Pavement blood splatter glints metallic in the morning sun,
I’m hoping it’s cherry stone bird shit but no, it weaves a linear trail away up the street.
The midnight sirens I romanticised to a city backdrop come back into my mind, a figure running from a blue flash heartbeat into the dark.
Chopping block blood splatter sluices down the market stall pavement, end of the day swilling to foam and wet tarmac.
Son of the market trader, voice barely broken, calls out the wares
‘Pork steaks, lamb chops two for a pound now, lovely pork steaks’
Every accent is a local one in London, twenty languages I can’t understand, filled with city movements, purpose and time, lyrical laughter with a story unfolding behind.
A black man with a heavily scarred face weaves between my feet and wheels, with arms length wielding of a litter picker, in the ten minutes I’ve been here he has covered the whole square of the shopping mall under the watchful eye of the Angel sculpture. I’m assuming he is a refugee from a war torn African state and is probably a well-qualified doctor, but he could just as easily be born and bred in this borough, scarred in a car crash as a teenager.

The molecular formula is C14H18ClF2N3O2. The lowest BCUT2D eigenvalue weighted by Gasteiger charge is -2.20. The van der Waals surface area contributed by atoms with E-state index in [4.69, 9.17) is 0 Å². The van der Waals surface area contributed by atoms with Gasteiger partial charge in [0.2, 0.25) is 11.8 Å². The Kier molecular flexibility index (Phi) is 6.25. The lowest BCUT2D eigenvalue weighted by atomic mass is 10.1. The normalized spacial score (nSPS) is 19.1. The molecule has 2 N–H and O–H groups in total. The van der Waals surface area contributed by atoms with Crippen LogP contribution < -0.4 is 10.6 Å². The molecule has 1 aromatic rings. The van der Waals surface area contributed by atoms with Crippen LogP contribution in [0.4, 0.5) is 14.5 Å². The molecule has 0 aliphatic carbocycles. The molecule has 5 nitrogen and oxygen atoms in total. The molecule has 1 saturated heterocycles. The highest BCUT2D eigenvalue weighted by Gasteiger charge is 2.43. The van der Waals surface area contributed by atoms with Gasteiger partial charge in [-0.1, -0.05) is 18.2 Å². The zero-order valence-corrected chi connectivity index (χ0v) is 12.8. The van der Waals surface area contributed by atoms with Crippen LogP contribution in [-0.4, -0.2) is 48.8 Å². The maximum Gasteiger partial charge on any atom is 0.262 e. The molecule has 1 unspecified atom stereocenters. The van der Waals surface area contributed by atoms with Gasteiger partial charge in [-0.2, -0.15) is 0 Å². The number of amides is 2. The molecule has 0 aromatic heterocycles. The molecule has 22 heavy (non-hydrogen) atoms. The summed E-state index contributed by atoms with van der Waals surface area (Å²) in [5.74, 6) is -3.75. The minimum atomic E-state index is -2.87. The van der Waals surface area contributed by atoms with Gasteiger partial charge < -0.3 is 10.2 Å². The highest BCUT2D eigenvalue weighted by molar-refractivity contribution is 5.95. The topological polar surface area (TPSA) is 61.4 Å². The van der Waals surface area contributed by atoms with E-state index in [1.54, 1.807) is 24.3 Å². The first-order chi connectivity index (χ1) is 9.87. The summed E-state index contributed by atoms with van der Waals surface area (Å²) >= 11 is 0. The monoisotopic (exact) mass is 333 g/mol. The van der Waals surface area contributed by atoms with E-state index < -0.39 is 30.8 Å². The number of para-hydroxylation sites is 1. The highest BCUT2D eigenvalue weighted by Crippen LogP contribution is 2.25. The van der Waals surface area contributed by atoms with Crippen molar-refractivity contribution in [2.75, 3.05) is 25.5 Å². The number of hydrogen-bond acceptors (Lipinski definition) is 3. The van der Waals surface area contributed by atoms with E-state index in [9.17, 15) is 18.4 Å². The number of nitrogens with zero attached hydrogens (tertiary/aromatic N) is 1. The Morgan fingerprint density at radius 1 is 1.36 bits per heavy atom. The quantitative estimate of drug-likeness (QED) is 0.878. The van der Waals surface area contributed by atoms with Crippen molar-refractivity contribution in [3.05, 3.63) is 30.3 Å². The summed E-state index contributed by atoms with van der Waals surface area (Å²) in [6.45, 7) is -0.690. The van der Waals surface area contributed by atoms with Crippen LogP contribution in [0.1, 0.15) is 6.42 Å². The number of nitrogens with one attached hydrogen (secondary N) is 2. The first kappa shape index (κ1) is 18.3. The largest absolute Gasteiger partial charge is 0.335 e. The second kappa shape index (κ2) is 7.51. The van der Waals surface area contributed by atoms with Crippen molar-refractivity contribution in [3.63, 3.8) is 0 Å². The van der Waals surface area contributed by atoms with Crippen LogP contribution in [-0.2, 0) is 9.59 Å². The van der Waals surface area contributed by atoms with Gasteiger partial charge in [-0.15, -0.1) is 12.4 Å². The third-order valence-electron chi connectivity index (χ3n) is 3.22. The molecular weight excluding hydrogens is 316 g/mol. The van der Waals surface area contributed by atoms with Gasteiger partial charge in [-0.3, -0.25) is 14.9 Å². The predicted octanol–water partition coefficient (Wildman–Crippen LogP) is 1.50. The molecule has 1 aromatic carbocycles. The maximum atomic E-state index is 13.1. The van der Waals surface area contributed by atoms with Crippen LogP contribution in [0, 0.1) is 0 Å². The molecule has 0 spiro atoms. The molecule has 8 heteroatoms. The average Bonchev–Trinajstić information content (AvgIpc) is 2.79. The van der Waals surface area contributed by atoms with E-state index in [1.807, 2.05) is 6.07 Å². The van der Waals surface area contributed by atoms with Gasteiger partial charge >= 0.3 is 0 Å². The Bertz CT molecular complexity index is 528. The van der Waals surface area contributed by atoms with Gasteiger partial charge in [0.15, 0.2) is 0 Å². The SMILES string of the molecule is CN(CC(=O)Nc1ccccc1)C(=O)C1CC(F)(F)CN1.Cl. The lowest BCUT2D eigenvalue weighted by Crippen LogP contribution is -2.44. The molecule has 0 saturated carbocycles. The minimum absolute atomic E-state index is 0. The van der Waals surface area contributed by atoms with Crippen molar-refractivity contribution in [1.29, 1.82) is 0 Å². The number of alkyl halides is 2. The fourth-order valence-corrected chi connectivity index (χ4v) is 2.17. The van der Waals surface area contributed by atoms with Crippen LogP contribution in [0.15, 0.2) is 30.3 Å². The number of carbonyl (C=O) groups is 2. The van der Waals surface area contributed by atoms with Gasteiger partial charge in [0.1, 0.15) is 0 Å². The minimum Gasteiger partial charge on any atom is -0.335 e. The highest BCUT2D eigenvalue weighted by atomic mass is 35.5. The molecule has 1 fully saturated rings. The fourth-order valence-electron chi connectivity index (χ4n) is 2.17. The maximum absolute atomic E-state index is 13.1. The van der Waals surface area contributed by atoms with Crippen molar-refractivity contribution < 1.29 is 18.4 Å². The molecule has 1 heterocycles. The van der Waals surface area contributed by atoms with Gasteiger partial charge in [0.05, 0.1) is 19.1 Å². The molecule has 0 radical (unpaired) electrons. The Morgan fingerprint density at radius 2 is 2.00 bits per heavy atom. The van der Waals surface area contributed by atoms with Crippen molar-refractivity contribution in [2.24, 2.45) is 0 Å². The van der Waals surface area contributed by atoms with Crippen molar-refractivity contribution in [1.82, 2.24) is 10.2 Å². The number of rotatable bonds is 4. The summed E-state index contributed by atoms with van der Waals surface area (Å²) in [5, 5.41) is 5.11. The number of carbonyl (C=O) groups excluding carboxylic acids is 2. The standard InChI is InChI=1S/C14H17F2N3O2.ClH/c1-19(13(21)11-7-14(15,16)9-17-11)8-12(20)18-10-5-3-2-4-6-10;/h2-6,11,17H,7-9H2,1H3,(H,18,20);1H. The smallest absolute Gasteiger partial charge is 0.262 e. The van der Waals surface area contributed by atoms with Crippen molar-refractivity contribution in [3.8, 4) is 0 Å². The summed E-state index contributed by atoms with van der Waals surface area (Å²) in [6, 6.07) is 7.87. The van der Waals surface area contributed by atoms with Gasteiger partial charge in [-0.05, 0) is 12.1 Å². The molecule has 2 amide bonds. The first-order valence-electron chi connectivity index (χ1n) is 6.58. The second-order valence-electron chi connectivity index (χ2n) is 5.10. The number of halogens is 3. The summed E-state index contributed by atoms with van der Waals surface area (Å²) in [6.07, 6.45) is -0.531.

A building contractor hauling sheets of plywood behind a boarded up vacant plot offers to help me up the not so dropped curb.
He begins apologising for the condition of London’s pavements.
‘Well it’s not so bad’ I say, ‘at least they’ve started and it is getting better’
Yes, it’s getting better.
The last hundred yards feels like a mile.
I stop at the entrance, haul myself up to standing with the iron railing, taking a breath before the final effort.
Two women come by smiling, dykes I think, the black one with the stylish denim jacket and the sharply cropped hair bleached to orange, offers to help.
Effortlessly she picks up the chair and puts it at the top of the short flight.
She waits, holding on to it while I make my way up behind her
‘Didn’t want it rolling away on you’ she says
I thank them, wrestling with tears as they head off, animated chatter, plans and protests fill the air, then fade away round the corner.
Janet Jones, 49, Brighton